“Oh by the way, don’t forget to extend hospitality to strangers, foreigners or sojourners because they just might be angels.” That is my translation of Hebrews 13:2. Some call them “divine appointments,” encountering a stranger at just the exact time for God to do something marvelous. An angel is a heavenly agent, a messenger with a divine mission to accomplish. The writer of Hebrews is reminding us to open our eyes and hearts and homes to the people around us, for God could be using them for a great purpose. How many strangers do we encounter over the course of a week?
The book “Where Strangers Cross” tells the modern journey of a man from rural China, where they never spoke of Christ, who finds himself at a Christian university in Oklahoma. Later he encounters a Christian sojourner from suburban America, and together these men create a ministry to international students. Soon God has Jiang Long plant a church in Tulsa and sends Kevin Avery* as a language missionary to China, where he visited the very region of Long’s youth. God’s messengers are like that. They provide a glimpse of God at work, a call from God in a life, and message of Good News for us to proclaim.
As Christmas Day comes and goes this year, this all brings to mind the story of angels and the shepherds, who listened to their words, went to the stable then told everyone they met the wonders of God’s love. “Go, tell it on the mountain,” the carol sings, “over the hills and every where; Go, tell it on the mountain, that Jesus Christ is born!”
Keep healthy. Pray mightily. Enjoy your life today. Say “Hello” to an angel. And let’s experience the love and power of God together.
* Kevin Avery is our son-in-law and now resides in Waco, Texas, where he ministers as a hospice chaplain, husband to Dayna and father to Molly and Hudson. “Where Strangers Cross: East Meets West on a Journey Towards Christ” can be ordered through Barnes and Noble Bookstores or Amazon.com.
Growing up, I was blessed with parents who taught me the differences between the three Christmases. Foremost is the Christmas of Faith. This is the religious Christmas that tells the Good News of God loving the world so much that He “became flesh and dwelt among us.” It is the biblical story of Mary and Joseph, angels and kings, shepherds and a baby who was called Jesus. It is the story of light coming into a world of darkness, of God’s Son born in a smelly stable, and humble people discovering the majesty of God’s grace. This is the Christmas of faithful believers—a holy day.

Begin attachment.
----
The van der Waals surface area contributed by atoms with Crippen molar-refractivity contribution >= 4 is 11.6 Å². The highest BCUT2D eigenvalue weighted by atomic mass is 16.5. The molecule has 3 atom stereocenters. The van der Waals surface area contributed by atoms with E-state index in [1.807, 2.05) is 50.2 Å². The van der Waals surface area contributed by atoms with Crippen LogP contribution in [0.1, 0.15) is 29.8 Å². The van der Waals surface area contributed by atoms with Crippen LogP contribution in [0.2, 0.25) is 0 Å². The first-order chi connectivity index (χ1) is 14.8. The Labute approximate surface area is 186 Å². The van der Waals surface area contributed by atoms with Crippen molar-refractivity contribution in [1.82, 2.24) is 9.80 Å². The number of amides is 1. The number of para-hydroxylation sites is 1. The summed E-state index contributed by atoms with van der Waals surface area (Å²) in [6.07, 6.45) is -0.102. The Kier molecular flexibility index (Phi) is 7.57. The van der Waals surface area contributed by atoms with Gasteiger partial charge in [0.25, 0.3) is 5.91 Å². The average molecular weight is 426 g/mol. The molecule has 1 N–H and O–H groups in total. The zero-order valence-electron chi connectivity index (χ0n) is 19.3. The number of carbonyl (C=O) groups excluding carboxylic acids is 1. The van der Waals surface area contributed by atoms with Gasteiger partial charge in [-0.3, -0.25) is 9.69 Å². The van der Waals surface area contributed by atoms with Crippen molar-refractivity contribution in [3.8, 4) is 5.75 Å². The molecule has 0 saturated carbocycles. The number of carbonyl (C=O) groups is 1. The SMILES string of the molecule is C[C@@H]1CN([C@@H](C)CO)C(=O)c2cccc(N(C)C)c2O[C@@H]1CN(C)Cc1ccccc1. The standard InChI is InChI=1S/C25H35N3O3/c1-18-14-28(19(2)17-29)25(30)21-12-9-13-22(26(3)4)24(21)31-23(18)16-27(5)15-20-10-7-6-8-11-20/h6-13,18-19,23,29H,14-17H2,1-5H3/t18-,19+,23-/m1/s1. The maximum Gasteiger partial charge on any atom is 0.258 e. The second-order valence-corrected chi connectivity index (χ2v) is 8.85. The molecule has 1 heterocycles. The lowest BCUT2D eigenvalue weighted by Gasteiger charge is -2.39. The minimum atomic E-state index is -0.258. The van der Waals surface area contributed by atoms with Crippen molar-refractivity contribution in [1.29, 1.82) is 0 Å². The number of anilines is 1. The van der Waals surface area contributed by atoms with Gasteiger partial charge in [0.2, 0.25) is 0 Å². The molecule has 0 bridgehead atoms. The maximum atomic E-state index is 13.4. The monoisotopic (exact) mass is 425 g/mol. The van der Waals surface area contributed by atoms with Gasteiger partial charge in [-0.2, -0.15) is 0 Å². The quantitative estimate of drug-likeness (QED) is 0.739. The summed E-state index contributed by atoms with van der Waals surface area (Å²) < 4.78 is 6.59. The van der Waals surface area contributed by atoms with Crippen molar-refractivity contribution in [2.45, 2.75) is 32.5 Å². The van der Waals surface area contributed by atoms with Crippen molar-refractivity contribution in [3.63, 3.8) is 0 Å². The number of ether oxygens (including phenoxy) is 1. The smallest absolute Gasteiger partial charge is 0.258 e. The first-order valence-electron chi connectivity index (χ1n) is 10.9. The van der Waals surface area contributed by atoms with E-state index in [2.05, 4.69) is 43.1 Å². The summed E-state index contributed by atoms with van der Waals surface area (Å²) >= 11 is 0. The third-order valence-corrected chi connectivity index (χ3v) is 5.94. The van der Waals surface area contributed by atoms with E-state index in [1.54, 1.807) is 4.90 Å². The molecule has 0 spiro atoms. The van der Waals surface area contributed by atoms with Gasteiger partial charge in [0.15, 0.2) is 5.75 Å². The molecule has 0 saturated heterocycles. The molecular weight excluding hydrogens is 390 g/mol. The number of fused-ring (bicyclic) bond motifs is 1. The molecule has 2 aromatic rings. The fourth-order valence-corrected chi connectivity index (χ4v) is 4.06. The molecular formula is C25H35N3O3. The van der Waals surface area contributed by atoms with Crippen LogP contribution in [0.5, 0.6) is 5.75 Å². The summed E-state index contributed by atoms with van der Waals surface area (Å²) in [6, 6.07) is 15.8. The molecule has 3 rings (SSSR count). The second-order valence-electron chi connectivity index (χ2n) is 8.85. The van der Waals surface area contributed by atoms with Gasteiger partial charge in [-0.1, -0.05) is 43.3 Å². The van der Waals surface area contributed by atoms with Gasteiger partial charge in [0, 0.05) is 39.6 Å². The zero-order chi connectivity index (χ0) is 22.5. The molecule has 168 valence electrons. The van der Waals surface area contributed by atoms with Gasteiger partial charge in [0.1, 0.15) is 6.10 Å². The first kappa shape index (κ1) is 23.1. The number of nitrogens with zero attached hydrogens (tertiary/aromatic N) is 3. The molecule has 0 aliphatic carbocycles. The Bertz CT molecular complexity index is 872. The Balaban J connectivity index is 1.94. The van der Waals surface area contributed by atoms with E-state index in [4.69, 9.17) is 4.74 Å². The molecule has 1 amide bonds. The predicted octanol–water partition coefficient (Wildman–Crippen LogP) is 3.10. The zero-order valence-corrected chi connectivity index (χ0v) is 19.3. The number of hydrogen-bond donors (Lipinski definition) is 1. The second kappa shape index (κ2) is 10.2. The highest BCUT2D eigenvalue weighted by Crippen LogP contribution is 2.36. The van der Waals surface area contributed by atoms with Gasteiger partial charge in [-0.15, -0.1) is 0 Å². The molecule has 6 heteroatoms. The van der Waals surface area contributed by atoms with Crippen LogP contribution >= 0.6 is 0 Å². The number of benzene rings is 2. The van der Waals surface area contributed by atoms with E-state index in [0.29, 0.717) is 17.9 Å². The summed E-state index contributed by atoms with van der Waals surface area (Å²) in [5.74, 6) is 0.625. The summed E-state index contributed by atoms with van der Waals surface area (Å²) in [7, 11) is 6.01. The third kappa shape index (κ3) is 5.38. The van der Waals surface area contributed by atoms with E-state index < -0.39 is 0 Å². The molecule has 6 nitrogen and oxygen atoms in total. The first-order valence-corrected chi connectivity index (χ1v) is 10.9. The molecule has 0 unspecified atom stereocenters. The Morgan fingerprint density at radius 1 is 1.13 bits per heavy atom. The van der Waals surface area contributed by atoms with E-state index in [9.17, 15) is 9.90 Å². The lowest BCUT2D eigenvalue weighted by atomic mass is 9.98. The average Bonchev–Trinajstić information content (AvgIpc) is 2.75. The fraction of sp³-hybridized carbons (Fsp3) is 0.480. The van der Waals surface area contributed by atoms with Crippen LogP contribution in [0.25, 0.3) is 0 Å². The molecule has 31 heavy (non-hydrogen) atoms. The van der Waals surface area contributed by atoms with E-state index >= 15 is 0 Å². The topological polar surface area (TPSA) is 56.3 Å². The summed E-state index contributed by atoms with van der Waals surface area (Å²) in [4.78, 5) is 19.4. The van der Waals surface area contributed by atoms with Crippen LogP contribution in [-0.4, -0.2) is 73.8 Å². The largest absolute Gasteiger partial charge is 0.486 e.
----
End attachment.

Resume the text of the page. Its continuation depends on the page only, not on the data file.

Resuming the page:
My parents also talked about what I call the Christmas of Sentimentalism. This is the secular Christmas. This is the Christmas of Santa and reindeers, snowmen and Scrooges, jingle bells and eggnog parties. Growing up in South Florida, we did not have a chimney, so we learned that Santa had to come in through the front door. This is the Christmas of the movies like “The Miracle on 34th Street” and TV shows like “Frosty the Snowman.” This is the Christmas of wistful songs like “I’ll Be Home for Christmas” and “Blue Christmas,” or comical songs like “Rudolph the Red-nosed Reindeer” and “Grandma Got Run Over by a Reindeer.” This is the Christmas of our culture—a holiday.
The other Christmas, I learned, is the Christmas of Commercialism. This is the Christmas of money and more stuff. This is the Christmas of Black Fridays and now Cyber Mondays. This is the Christmas of “What do you want this year?” and “I just have to have . . .” This is the Christmas of “give and get,” of neighbors competing for the most decorated house, and debt and guilt for not buying/consuming/giving more presents. The three Christmases overlap and sometimes get so intertwined that the whole point of the Advent Season is lost altogether. That’s why people fight over words like “Christmas” versus “Holiday.” They do not know what they mean.
Keep healthy. Pray mightily. Enjoy your life today. Tell the Good News. And let’s experience the love and power of God together.